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- Fabricating, wiring, learning
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- EAGLE pt1 : Designing a circuit board
- Stuffing a circuit board
- Milling a circuit board
I was introduced to a project by Enrico Bassi which uses two ATMega boards connected to IR Sensors and IR LEDs to network by reading pauses in IR light (low). Upon seeing it, I was immediately impressed with the visceral qualities of networking with light. It is visible to our eyes! And, we could control a light in our hands to communicate to a machine. Admittedly, low tech stuff here. Remote controls... Plus, technically, we cannot see the light, the red LED on Bassi's board is for human reference, the IR LED is invisible to us. Regardless, as a first project to get into networking, I am game.
I start by breaking down Bassi's work. This is an image from his Fab Academy page. I added the component labels. I would like to do the design part of this build quick. Get into the fabrication and coding and then circle knowledge back out. In my head, I plan to pull the components from the first boards I do and re-use them in more advanced boards, working my way up to fabricating my own special Fabkit. That in mind, I start making some mods to his board. The blue labels I plan to eliminate.
Upon investigating his code and build further, I believe this same thing could be accomplished with an ATTiny44. Indeed, in his post, Bassi mentions that he switched to the ATMega 328 early in his process because his testing code was inflated and later realized the 48 had enough memory for the final arduino sketch. Bassi's Eagle schematic:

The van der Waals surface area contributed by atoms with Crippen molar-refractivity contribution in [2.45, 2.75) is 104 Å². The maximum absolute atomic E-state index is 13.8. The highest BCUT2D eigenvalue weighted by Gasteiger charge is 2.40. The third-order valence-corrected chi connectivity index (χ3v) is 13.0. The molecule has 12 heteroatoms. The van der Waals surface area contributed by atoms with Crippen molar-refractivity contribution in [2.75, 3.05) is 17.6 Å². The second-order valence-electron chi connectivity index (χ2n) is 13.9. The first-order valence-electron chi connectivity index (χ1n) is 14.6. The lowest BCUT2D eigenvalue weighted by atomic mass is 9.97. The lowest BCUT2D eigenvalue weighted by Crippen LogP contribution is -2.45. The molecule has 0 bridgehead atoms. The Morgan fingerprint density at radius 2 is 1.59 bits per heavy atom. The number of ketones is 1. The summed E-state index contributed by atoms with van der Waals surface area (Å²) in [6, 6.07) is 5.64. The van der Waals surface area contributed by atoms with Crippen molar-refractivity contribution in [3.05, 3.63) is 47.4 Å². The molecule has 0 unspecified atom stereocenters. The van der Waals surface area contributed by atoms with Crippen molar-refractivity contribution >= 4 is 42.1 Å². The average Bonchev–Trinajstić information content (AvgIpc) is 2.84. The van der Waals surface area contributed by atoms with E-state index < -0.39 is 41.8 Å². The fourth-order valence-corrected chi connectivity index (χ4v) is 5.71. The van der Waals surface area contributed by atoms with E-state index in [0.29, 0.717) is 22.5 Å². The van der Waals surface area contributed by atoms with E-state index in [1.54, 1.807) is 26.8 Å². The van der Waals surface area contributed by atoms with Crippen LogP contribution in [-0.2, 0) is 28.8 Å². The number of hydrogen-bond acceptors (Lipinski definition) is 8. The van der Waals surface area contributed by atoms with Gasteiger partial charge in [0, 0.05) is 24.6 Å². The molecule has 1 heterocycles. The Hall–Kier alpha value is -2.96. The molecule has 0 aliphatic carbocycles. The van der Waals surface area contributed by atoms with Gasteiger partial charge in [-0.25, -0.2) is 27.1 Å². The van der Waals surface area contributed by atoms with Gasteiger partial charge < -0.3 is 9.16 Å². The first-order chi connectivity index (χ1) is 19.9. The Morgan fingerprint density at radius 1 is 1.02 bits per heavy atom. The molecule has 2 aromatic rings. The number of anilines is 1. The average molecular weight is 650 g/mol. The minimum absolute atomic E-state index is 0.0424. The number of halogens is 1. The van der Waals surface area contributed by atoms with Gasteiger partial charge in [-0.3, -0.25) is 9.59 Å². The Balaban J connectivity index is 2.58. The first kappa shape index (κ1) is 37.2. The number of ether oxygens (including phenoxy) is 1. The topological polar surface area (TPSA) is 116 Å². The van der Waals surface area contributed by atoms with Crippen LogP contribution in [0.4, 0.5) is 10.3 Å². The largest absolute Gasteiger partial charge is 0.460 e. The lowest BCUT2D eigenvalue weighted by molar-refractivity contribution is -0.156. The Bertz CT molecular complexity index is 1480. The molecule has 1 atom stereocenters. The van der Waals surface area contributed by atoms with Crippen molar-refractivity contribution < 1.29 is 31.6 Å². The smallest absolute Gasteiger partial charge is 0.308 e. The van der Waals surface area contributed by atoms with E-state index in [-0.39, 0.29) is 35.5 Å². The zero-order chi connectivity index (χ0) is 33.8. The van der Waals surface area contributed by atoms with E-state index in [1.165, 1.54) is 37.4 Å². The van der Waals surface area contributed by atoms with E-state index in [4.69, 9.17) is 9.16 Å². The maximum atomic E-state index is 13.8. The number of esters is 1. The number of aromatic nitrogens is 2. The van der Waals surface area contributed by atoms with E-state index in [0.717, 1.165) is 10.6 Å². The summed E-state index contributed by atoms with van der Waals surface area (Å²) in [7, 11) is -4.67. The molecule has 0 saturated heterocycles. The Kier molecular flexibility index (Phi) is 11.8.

I prepared a schematic of the IR Networking board using an ATTiny44.
I had an idea that I would pull all the off board connections to one header but I am not sure it is going to work. Either way, I do not think it is worth the time. I will return to the lab, double check the inventory for an IR sensor, customize the pads and split the header.
I redesigned the schematic with through holes for larger LEDs and the IR receiver I found in the Shanghai electronics market. Then I added an ISP header and another 2x2 for external power and RX/TX.
Outline and traces look like this in the computer.
Like this in my hand a few minutes later.
And like this soldered a little while later still.
I made a mistake when orientating the three pins for the IR sensor. I should have mirrored the pins. And to do that, I might have to rearrange the lights and sensor to accomplish the traces without any zero ohm resistors. For now, I need to keep moving forward.
I will post links to resources I have found helpful here.
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